This bold and striking Middle Eastern influenced pattern with its lovely stylised floral elements and gorgeous blues and turquoise is Villeroy & Boch’s “Izmir”. It was produced between 1973-1975.
I have been unable to find who designed the pattern, but the design is on the “Milano” shapes, designed by Ludwig Scherer. This series of elegant, uncomplicated forms were used for a number of designs by Villeroy Boch between the 1960s -1990s including “Scarlett”, “Cadiz”, “Granada” and or course “Acapulco” and more.
Villeroy Boch Izmir
Villeroy Boch Izmir
Villeroy Boch Izmir – Image via Scandiwegians Etsy
Villeroy Boch Izmir – Image via NordicVintageNL Etsy
Interestingly there was a re-iteration of the design which was produced by Villeroy & Boch 1994-2002.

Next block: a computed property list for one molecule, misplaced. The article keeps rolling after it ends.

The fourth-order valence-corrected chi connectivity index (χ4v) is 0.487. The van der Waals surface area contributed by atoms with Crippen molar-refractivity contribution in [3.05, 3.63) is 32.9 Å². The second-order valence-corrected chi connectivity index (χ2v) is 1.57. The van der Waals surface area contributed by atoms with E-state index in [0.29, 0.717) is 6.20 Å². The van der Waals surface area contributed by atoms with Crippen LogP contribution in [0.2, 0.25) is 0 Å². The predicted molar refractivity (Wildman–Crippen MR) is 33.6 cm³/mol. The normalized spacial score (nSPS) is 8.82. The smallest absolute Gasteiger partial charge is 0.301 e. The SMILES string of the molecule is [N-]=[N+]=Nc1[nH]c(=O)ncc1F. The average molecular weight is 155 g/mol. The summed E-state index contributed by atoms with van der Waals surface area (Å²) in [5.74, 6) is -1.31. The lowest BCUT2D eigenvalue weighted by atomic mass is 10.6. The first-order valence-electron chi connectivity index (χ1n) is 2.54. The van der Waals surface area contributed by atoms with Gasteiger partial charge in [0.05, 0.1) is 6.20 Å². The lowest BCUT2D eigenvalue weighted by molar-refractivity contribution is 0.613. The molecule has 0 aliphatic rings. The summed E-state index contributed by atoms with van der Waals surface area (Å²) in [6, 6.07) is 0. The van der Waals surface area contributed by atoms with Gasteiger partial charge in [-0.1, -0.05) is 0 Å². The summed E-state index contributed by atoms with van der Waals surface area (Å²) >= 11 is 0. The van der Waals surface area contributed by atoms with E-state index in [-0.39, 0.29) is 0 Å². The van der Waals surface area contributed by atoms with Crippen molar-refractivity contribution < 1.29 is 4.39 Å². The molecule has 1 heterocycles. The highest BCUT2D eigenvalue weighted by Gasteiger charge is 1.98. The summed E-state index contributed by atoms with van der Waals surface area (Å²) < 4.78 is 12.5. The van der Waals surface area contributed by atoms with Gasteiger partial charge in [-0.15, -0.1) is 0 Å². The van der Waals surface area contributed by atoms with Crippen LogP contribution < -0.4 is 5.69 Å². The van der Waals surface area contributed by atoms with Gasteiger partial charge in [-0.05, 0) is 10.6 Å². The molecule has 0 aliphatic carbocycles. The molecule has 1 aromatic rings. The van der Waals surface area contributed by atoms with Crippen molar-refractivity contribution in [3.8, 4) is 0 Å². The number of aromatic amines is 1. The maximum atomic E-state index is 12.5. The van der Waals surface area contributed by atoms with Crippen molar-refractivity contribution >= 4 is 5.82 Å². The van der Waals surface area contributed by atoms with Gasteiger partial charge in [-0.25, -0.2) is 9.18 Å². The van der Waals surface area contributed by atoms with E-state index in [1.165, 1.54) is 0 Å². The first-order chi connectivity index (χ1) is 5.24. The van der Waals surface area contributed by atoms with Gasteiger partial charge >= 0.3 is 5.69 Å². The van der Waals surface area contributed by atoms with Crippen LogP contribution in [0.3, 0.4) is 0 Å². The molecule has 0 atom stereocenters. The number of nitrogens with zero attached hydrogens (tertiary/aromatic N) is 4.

Villeroy Boch Acapulco
“Acapulco” released by Villeroy & Boch in 1967 is one the brightest and most colourful dinnerware patterns of the 20th Century, and is still highly popular on the secondary market. The design was in production until 1994.
It inspired many look alike designs by other companies riding on its popularity.
This colourful and now iconic design was created by Christiane Reuter – said to be inspired by paintings she saw on a visit to Mexico.
Large Villeroy Boch Acapulco Platter
The body or forms the design is on is called “Milano” , designed by Ludwig Scherer, and these forms were used for a number of designs by Villeroy Boch between the 1960s -1990s including “Scarlett”, “Cadiz” and “Granada”. “Scarlett” was designed by Reuter, but I can not find a list of other designs she produced for V&B during this period.
Acapulco Casserole Detail
Acapulco Setting at an Auction
Villeroy Boch, Acapulco Teapot
Acapulco Egg Cups
The blue backstamp on Acapulco is from the early years, and the brown backstamp from the 1980s until production ceased. Given its huge popularity, the design was re-worked and released on new forms, and altered designs c2000 as “New Wave” . The term “dishwasher safe” was added in 1992, and Read more